From LaborNotes | By UF Professor Paul Ortiz | July 11, 2011
Florida is not Wisconsin. Wisconsin’s history is Robert LaFollette, the Progressive Party, and the birth of public employee unionism.
Conversely, Florida had the Rosewood Massacre and the Ku Klux Klan. A grand jury recently found that “corruption is pervasive at all levels of government.”
Republican Governor Rick Scott recently signed measures making it harder to vote, moving Florida back toward its Jim Crow past. We are one of several states with no department to enforce wage and hour standards.
Despite these obstacles, faculty members in Florida’s public institutions of higher learning have been building unions in our right-to-work state at an outstanding rate in recent months. At the University of Florida union density was about 20 percent last year. Now it’s over 40 percent and rapidly rising.
One key impetus was the state legislature’s attack on public employee unionism. The Automatic Decertification Bill would have decertified any public employee union with less than half those it represented signed up as members. The cynically named Paycheck Protection Bill would have prohibited unions from deducting dues from paychecks.
While these bills did not pass, they convinced would-be members that public employees are under siege. Equally important to our success was United Faculty of Florida’s recent track record of defending the jobs of laid-off employees, both tenured and untenured.
Colleges across the country have made it clear that tenure no longer means a guarantee of job security. We stressed to faculty that the only real guarantee of due process, security of employment, and salary increases is a union contract.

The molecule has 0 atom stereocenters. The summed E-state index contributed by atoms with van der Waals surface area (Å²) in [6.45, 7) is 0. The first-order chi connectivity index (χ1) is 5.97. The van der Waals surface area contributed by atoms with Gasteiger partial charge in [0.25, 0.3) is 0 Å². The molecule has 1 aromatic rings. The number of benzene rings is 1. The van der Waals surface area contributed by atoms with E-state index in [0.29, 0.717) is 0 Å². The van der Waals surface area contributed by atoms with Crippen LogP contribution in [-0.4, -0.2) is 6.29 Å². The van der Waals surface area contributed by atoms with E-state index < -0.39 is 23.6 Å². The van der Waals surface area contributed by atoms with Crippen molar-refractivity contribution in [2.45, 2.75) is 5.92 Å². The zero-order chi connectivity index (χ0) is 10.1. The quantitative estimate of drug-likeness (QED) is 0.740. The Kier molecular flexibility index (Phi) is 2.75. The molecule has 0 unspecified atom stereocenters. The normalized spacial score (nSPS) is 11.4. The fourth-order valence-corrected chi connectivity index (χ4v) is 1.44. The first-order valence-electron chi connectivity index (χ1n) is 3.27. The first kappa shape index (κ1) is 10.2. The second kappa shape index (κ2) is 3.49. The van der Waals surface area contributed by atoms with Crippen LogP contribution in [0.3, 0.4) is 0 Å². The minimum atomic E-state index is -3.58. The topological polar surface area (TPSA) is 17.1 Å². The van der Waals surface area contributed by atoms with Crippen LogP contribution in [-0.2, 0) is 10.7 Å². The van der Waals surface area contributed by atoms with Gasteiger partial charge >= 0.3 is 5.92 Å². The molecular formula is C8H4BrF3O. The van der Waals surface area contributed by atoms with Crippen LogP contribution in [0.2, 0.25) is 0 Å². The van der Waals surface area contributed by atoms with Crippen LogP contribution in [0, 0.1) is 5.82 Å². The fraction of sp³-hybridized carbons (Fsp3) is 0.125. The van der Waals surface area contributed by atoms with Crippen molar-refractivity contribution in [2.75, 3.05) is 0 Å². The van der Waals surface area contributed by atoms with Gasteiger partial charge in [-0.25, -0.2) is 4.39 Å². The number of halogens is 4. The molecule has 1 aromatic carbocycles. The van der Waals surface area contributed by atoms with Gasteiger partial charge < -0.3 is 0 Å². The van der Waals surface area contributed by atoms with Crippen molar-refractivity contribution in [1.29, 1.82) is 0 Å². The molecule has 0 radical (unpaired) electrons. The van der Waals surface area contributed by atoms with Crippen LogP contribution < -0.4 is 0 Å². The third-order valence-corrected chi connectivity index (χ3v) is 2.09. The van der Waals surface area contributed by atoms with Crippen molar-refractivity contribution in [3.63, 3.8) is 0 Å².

Professors at Florida State University in Tallahassee are organizing just as fast as at University of Florida, as are instructors at our other major research universities. Faculty at Florida’s unionized community colleges had already built membership rates of 70 percent and higher.
(In this instance Wisconsin, not coincidentally, was like Florida: six groups of university workers there have voted for a union since Governor Scott Walker introduced his plan to eliminate public employee bargaining.)
EACH MEMBER AN ORGANIZER
In normal times, college instructors tend to work in isolation. We teach our courses, hold office hours, and conduct research mostly as individuals. Our organizing campaign has brought us closer together as colleagues and brother and sister workers. Our campaign adopted the idea that with a bit of peer education, every member can be an organizer.
With the assistance of NEA organizers we gave members the confidence to conduct office visits, interpret the contract, and speak at departmental meetings about the importance of unionism.
Our best teacher was experience. We met informally several times per week to discuss what recruitment pitches worked and which did not. Our lead organizers coordinated an online volunteer sign-up sheet that ensured member-organizers spread out across the entire bargaining unit.